Yay! I got it to work! After Ephesus and Pamukkale, our next stop was Göreme , a town in the region known as Capadoccia almost in the middle of Turkey.
Göreme looks like animation. If you imagined a magical faraway fairy town, you might not dream up a place as adorable and other-worldly as the real life Göreme. You would swear that Walt Disney built it. But it's not an amusement park, it's a real life place that I'm sure has been greatly enhanced and influenced by tourism, but it's so cute that not even hoards of tourists can ruin it.
We got in at 8:00 in the morning- by overnight bus from and Pamukkale-and were surprised to find that our room was already ready for us. It was a huge room with a huge Turkish style bath inside. Unfortunately it didn't come with a masseuse with which to fully avail ourselves of the facilities, but it was really nice to have an area larger than 1 square foot in which to bathe.
We had booked a tour so that we wouldn't sleep through the day, which is inevitably what would have happened if we had to do anything of our own volition after the overnight bus. The tour took us to do a little hike through some of the beautiful pink canyons in the area (it looks a bit like southern Utah, but with pink rather than orange hues). The hiking trails have vendors to serve you tea and fresh juice along the way. Next we had lunch served by a local woman. And it was--pretty much the same food we got at our local dinner in Selçuk But it was good. While I love Turkish baked goods, I've discovered I'm not fond of the desserts. They seem to eat baklava and other honey/pastry/nut baked goodness pretty much any time of day, but not for dessert so much. At least not at restaurants.
After lunch we hit one of the underground cities. It was interesting, but dark and very tight. On the way back to town we stopped for one last vista and I managed to pop across the street to taste some local wine. It wasn't great, but honestly it was better than expected. Officially only 15% of the population drinks, so I guess you can't expect wine to be their thing. They also only have like 3 brands of beer in the country and you can only reliably find one.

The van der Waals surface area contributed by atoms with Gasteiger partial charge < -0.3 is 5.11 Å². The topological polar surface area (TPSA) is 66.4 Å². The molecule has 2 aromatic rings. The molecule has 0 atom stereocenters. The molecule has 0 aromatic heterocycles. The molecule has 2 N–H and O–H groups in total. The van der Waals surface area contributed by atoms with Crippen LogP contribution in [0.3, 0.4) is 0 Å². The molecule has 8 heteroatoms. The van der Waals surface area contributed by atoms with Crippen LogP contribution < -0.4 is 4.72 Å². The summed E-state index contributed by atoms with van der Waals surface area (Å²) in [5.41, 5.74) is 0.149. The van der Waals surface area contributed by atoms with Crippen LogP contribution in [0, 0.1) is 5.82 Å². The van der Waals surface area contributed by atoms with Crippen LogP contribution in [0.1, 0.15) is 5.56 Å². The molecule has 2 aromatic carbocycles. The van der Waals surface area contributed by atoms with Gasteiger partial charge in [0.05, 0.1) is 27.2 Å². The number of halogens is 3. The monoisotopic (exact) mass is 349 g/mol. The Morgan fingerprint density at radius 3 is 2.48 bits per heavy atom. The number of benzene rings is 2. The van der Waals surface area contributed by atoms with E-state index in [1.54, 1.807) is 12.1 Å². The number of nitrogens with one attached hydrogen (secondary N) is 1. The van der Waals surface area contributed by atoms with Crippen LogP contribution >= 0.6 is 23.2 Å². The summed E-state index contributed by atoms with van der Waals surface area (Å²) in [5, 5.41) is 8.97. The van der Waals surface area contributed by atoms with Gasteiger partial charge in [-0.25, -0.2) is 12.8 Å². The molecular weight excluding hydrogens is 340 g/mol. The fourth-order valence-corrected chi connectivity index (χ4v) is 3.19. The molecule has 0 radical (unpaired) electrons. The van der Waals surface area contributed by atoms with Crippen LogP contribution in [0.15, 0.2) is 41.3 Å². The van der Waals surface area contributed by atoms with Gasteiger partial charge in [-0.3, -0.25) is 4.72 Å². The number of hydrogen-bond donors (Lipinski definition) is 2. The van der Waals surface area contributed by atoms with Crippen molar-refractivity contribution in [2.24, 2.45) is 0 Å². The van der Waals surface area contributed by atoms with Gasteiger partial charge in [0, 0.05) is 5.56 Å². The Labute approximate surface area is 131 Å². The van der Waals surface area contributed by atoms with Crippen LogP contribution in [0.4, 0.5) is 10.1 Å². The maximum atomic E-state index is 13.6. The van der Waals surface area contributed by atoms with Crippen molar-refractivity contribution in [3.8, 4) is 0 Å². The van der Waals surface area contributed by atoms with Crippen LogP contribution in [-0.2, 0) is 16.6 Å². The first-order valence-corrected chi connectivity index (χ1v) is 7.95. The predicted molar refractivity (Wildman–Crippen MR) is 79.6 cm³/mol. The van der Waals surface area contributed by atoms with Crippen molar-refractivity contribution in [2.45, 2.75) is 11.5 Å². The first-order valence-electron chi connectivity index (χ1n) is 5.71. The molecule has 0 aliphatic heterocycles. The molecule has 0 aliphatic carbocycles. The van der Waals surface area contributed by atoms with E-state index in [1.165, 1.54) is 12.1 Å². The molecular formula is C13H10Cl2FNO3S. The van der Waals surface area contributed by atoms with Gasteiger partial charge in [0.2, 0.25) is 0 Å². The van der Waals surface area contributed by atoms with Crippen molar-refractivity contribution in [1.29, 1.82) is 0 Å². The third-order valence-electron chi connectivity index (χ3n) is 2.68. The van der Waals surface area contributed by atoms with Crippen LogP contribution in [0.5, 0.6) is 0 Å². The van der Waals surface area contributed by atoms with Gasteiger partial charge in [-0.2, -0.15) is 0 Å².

Returning back we finally got to really appreciate how gorgeous the little town is when we went to dinner. I decided to give the local hooch one more chance after dinner and went to the only wine bar in town. We were the only customers (it was Tuesday night) and this wine was not as good as what I had tasted earlier in the day. We slept extremely well that night.
Wednesday we struck off on our own. First we hit the Göreme Open Air Museum which is mostly a bunch of little Byzantine churches carved into rocks. This all harks back to a period when Christians were trying to avoid persecution, so they carved their dwellings and buildings into to rocks and built the underground cities in which to retreat in case of attack. They were kind of interesting, but the place was so filled with tourists it was hard to appreciate any of it. And the information posted wasn't all that informative.
We felt the natural beauty of the landscape really outshined the historical aspects, so we headed out hiking. We had planned to rent ATVs and then when I saw and heard people driving around on them I remembered how much I hate those things, so we stayed on foot and were able to explore areas the ATVs could not access anyway.
After an active day hiking and exploring we were worn out. Even more so than we thought we should be for the amount of hiking we did. It turns out Capadoccia is pretty high in elevation--and boy we could feel it. So that naturally meant beer-o'clock and we opted for a place called, "Fat Boys" of all things because they actually had two kind of beer on tap, which was unusual in this town that was drier than the coastal towns. Even our hotel did not offer any beer or wine for sale, which was a shame because they had a beautiful patio that would have been perfect for drinking.
Before we went back to our room for a siesta, Steve got a traditional Turkish shave. A full shave with a straight razor and face mask only cost $10. And they singed off his ear hair with an open flame!
Wednesday night we ate at a fancier place and Steve got the famous dish where they break the clay pot open in front of you. Check out his Instagram for the video! Thursday morning we left, but not before we had a chance to watch the hot air balloons go by overhead. We counted 35 in all. Taking a balloon ride is THE thing to do in Capadoccia. And we didn't do it. We had a moment of regret, but then realized we saved $400 by not doing it, so we got over it. And we promised ourselves that we will do it when we travel to Burma sometime in the future.
We caught a really long shuttle to the airport and got on a plane with a bunch of really pushy Koreans for our last stop on this tour--Istanbul! I can't wait to post my "real" pictures from this area!
Here's the outside of our cave hotel, and this is roughly what all the hotels look like in the area--part cave part castle:
Vista from Göreme Open Air Museum. Like the Southwest painted with a slightly different pallet and just substitute these early Christians for the Anasazi:
Me and the "fairy chimneys":
Steve getting his facial: